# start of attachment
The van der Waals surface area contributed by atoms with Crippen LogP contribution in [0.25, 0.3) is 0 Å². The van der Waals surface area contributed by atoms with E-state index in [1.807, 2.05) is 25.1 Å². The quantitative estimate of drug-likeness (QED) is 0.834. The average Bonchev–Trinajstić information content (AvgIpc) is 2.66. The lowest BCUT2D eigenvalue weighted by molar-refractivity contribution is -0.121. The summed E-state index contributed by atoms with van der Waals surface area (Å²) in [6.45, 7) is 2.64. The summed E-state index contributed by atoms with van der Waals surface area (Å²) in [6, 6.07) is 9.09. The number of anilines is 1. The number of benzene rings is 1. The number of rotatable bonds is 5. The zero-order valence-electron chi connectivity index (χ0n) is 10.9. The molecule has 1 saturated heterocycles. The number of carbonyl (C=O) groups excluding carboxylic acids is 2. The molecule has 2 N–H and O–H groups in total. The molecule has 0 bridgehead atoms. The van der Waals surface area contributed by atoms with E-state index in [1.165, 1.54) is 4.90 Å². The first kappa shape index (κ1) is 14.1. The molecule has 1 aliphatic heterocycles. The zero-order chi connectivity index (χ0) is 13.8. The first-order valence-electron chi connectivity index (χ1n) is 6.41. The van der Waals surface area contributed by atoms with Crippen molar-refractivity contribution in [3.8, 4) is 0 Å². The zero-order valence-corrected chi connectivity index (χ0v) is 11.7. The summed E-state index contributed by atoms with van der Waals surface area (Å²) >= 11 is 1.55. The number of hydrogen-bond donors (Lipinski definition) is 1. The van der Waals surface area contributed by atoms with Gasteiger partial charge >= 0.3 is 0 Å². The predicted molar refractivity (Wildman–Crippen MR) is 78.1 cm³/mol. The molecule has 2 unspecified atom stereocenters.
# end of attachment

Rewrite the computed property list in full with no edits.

The van der Waals surface area contributed by atoms with Crippen LogP contribution in [0.25, 0.3) is 0 Å². The van der Waals surface area contributed by atoms with E-state index in [1.807, 2.05) is 25.1 Å². The quantitative estimate of drug-likeness (QED) is 0.834. The average Bonchev–Trinajstić information content (AvgIpc) is 2.66. The lowest BCUT2D eigenvalue weighted by molar-refractivity contribution is -0.121. The summed E-state index contributed by atoms with van der Waals surface area (Å²) in [6.45, 7) is 2.64. The summed E-state index contributed by atoms with van der Waals surface area (Å²) in [6, 6.07) is 9.09. The number of anilines is 1. The number of benzene rings is 1. The number of rotatable bonds is 5. The zero-order valence-electron chi connectivity index (χ0n) is 10.9. The molecule has 1 saturated heterocycles. The number of carbonyl (C=O) groups excluding carboxylic acids is 2. The molecule has 2 N–H and O–H groups in total. The molecule has 0 bridgehead atoms. The van der Waals surface area contributed by atoms with E-state index in [1.165, 1.54) is 4.90 Å². The first kappa shape index (κ1) is 14.1. The molecule has 1 aliphatic heterocycles. The zero-order chi connectivity index (χ0) is 13.8. The first-order valence-electron chi connectivity index (χ1n) is 6.41. The van der Waals surface area contributed by atoms with Crippen molar-refractivity contribution in [3.8, 4) is 0 Å². The zero-order valence-corrected chi connectivity index (χ0v) is 11.7. The summed E-state index contributed by atoms with van der Waals surface area (Å²) >= 11 is 1.55. The number of hydrogen-bond donors (Lipinski definition) is 1. The van der Waals surface area contributed by atoms with Gasteiger partial charge >= 0.3 is 0 Å². The predicted molar refractivity (Wildman–Crippen MR) is 78.1 cm³/mol. The molecule has 2 unspecified atom stereocenters.